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Nine Must Reads for CRE Investors Today (March 15, 2023)

The Real Deal looks at what’s happening with real estate customers of Signature Bank. A new report from CBRE indicates that a drop in commercial property values might not last long. These are among today’s must reads from around the commercial real estate industry.

  1. Uncertainty Grip Signature Bank’s Real Estate Customers “Signature Bank’s real estate customers were left with more questions than answers Monday as they tried to figure out how to do business after regulators took over the troubled multifamily lender. Withdrawing deposits, drawing down loans and replacing letters of credit are among the issues borrowers and depositors are facing after the Federal Deposit Insurance Corporation took the bank into receivership Sunday. ‘In the short term there’s going to be a lot of dislocation and fear of the unknown,’ said Cozen O’Connor attorney Ken Fisher, who has a personal bank account with New York-based Signature and represents many of the bank’s real estate borrowers and depositors.” (The Real Deal)
  2. Blackstone, Apollo, KKR Eye SVB Assets “Investment giants Blackstone, KKR and Apollo Global Management are reportedly interested in acquiring loans held by Silicon Valley Bank, which was seized by regulators on Friday, representing the second-largest bank failure in U.S. history. The exact scope of their interest in SVP's loan portfolio isn't clear yet, Bloomberg reports, citing unnamed sources. All together, SVP has $73.6B in loans on its books, including $2.6B of CRE loans. It also owns an investment securities portfolio containing $1.3B in qualified affordable housing projects and $14.4B in agency-issued commercial mortgage-backed securities.” (Bisnow)
  3. Opportunity to Buy Assets at Lower Prices Might Not Last for Long “Both interest rate hikes and cap rate expansion will peak later this year and should decrease in 2024. As a result, today’s opportunity to buy assets for lower prices may not last very long, according to CBRE’s H2 2022 Cap Rate Survey. The survey was conducted in mid-November and December and reflects second-half 2022 deals. More than 250 CBRE real estate professionals participated. Spencer G. Levy, global client strategist & senior economic advisor, CBRE, said in prepared remarks that the rapid rise in interest rates over the past year has had consequences.” (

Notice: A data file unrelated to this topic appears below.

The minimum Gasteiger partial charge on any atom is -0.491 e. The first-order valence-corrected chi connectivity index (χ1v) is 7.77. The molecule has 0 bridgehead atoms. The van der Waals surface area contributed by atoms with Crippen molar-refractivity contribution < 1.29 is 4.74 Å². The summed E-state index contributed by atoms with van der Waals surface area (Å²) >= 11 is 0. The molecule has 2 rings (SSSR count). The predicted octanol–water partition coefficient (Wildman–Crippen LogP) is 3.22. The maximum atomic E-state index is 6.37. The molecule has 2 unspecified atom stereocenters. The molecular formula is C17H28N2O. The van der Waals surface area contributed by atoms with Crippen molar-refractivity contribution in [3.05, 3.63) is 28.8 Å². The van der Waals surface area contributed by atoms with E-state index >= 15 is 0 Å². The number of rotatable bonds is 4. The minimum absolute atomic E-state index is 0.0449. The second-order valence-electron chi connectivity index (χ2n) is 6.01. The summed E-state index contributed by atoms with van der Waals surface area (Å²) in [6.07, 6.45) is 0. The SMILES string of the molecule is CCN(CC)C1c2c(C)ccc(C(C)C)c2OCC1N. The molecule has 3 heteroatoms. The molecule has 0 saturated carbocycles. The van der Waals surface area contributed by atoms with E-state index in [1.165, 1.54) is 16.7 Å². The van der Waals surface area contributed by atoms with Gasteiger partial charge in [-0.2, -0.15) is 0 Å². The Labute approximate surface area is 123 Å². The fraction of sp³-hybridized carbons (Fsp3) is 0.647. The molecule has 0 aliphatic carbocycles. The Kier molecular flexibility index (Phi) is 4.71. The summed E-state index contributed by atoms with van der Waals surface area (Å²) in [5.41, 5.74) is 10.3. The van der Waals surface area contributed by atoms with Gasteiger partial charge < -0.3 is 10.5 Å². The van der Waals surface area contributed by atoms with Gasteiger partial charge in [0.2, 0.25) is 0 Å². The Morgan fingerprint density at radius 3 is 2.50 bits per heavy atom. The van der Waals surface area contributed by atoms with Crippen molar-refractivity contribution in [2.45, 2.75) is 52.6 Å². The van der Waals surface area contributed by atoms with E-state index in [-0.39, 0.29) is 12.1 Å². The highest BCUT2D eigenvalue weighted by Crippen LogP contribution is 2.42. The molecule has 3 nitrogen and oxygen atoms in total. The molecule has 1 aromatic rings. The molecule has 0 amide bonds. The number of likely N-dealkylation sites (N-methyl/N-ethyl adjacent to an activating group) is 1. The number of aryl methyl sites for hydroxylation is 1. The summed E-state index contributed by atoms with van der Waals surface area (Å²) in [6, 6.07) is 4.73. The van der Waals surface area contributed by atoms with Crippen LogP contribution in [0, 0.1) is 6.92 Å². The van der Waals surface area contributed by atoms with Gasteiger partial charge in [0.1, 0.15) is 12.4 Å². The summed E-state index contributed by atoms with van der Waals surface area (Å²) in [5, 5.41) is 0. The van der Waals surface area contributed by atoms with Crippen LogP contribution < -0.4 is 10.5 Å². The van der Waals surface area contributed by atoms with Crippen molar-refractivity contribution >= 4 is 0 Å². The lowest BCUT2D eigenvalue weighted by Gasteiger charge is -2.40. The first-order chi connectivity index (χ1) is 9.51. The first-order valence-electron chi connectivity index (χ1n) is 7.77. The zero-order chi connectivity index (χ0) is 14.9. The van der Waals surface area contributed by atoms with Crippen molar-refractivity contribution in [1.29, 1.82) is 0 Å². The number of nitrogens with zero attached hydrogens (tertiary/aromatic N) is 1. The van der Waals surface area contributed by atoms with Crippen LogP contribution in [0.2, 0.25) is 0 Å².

4. Sunbelt Traffic Jams Are Frustrating Drivers and Threatening Growth “In most U.S. cities, traffic is less congested than it was in 2019, as fewer people commute to offices, according to mobility data company Inrix. In some Sunbelt cities, such as Miami, Nashville and Las Vegas, where the population has surged in recent years, it has become worse. These cities also attracted more companies and tourists during the pandemic. Local roads, built decades ago for a much smaller population, are struggling to accommodate the new reality.” (The Wall Street Journal)
  5. The Return of the Downtown Office Worker “While more than half of America’s workforce continues to ply their trades at home for at least part of the week, Monday-through-Friday traffic counts in U.S. downtowns in February indicate that their office time is on the rise. A report from Springboard, a provider of shopper traffic counting and artificial intelligence to retailers, found that retail traffic in American cities went up by 30.6% at breakfast time and 19.2% at lunch time compared to February 2022.” (Chain Store Age)
  6. Whole Foods, Other Grocery Stores Are Hot Property “Global real-estate investment manager Hines is paying $112 million for a suburban New York shopping center featuring a Whole Foods, the largest grocery-anchored retail sale in the U.S. since September. The sale of the 262,000-square-foot property in White Plains, N.Y., shows how demand for grocery-store complexes persists, despite rising interest rates and slowing activity for other property types. These outlets have become increasingly attractive as the pandemic winds down and consumers return to shopping in person.” (The Wall Street Journal)
  7. As California’s Student Housing Crisis Deepens, Solutions Face Roadblocks at UC and Elsewhere “Litigation blocking student housing projects, a potential delay in state funding and escalating construction and labor costs are posing formidable challenges to easing what students say is one of their most urgent needs. An estimated 417,000 students lack stable places to sleep, according to surveys conducted across the three systems, amounting to 5% of undergraduates at the University of California, 10% at California State University and 20% at California Community Colleges.” (Los Angeles Times)
  8. Colleges Showcase Mass Timber, in Research and On Display “Mass timber, an engineered wood product that offers durability and sustainability benefits, has become increasingly prominent at colleges across the country, where it is included not only as a concept in the curriculum but also as a material in campus buildings.,Experts say universities are helping to increase awareness of mass timber — layers of wood bonded with glue or nails — by demonstrating its potential as a low-carbon alternative to steel and concrete.” (The New York Times)
  9. Homeowners Who Held On to a 3% Mortgage Are Becoming Accidental Landlords “99% of borrowers have a mortgage rate lower than 6%, according to Goldman Sachs, and some are choosing to rent out their homes instead of selling.” (Fortune)
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